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House of Representatives
Session of 2023 - 2024 Regular Session


Posted: March 20, 2023 01:36 PM
From: Representative John A. Lawrence
To: All House members
Dear Colleagues –
In the near future, I will introduce a four bill package dealing with Act 12 of 2016.  This law governs a process utilized when a municipal water/sewer system is sold. 
Back in the 2015-2016 session, the cosponsorship memo for HB1326, which became Act 12, promoted the proposal with the following language:
Currently, there are community owned and private water and wastewater utilities whose system infrastructure is urgently in need of repair or replacement however, the system owners cannot afford to make these needed upgrades without significant investment resulting in increased costs to its customers. For many of these systems, sale to a larger water or wastewater company is a welcome opportunity as it enables system improvements and ensures the continued provision of safe, reliable service to customers at reasonable rates. However, current law relating to valuation of utility property discourages these acquisitions because the purchasing utility may not be able to recover its investment.

While it is true that there are a number of municipal water and wastewater utilities that need expensive upgrades, the fact of the matter is that Act 12 does not reduce or eliminate the need for ratepayers to pay for these costly repairs.  In fact, as a result of Act 12, in addition to paying for these repairs, ratepayers also have to pay for a new and substantial cost – the substantially higher purchase price paid by the new private owner for the formerly municipal water or wastewater utility.  Ratepayers have no ability to speak directly into the decision to sell a municipal water or sewer system.
These four bills deal with Act 12 in different manners, but all seek greater transparency and disclosure for those most affected – utility ratepayers.

Document #1

Introduced as HB626

Description: House Bill 626 – Ratepayer Referendum Prior to the Sale of a Municipal Water or Sewer System   
This proposal, similar to HB97 of last session, would require ratepayer approval prior to the sale a publicly managed water or wastewater utility in the Commonwealth valued at more than $1,000,000.  Under this proposal, a publicly managed utility contemplating selling itself would be required to mail a ballot to each ratepayer of the utility asking “Do you approve the sale of (selling utility name) to (acquiring entity) for the sum of (the proposed sale price)?” Ratepayers would have a minimum of 30 days to vote via US mail or through a secure internet website. In addition to mailing a ballot to each ratepayer, a selling utility would be required to publish notification of the referendum in a newspaper of major circulation in any affected municipality.  If a majority of ratepayers vote against the proposed sale via referendum, then the Public Utility Commission would be required to disapprove the sale.  Other states, including neighboring New Jersey, require voter input prior to the sale of a publicly managed utility.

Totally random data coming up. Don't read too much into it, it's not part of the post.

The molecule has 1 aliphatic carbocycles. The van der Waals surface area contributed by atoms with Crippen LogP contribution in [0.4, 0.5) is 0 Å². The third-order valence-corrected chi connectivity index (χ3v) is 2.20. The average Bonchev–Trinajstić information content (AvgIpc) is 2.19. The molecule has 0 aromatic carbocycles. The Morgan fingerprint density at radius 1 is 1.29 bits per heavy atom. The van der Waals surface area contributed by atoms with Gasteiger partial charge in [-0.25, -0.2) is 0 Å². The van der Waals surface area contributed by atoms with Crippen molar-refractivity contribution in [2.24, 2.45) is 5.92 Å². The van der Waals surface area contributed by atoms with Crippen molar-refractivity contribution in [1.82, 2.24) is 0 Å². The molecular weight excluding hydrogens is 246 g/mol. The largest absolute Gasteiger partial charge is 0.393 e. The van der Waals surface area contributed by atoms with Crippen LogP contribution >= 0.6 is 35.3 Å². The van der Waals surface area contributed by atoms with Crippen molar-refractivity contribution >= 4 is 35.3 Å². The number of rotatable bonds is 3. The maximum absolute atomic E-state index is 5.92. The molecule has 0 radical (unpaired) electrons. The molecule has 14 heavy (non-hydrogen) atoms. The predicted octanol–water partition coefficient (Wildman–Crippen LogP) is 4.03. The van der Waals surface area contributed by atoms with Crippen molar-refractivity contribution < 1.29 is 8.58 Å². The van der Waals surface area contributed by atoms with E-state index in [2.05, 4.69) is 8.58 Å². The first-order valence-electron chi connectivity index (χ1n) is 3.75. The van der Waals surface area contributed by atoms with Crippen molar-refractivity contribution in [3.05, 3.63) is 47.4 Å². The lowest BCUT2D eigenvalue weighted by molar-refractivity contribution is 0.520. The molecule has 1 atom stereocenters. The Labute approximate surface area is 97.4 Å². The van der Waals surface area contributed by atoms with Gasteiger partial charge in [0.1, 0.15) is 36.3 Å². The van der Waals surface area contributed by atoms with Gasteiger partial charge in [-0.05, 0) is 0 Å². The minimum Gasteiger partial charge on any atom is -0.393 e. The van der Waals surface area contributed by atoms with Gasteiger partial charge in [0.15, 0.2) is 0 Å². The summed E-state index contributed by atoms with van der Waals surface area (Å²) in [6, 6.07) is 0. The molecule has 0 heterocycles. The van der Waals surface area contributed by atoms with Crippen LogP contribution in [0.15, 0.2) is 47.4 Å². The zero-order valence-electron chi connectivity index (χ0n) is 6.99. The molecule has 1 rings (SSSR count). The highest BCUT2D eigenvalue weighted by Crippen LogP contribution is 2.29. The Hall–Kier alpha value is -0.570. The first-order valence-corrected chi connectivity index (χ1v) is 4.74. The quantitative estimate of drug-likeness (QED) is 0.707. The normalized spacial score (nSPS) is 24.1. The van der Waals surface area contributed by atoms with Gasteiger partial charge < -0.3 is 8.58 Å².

Document #2

Introduced as HB627

Description: House Bill 627 - Repeal of Act 12 of 2016 & Require a Ratepayer Referendum Prior to the Sale of a Municipal Water or Sewer System   
This legislation would repeal Act 12 of 2016 and add the requirement for a ratepayer referendum prior to a sale of a municipally owned water or wastewater system.  One of the effects of Act 12 has been an exponential increase in the sale price of publicly managed utilities to buyers, who then petition the PUC for rate increases to finance their newly purchased utility.  These exponential price increases are then passed along to ratepayers in the form of dramatically increased water and wastewater bills.  This legislation will repeal Act 12 and give ratepayers the opportunity to speak into any decision regarding the sale of a municipally owned water or waste water system.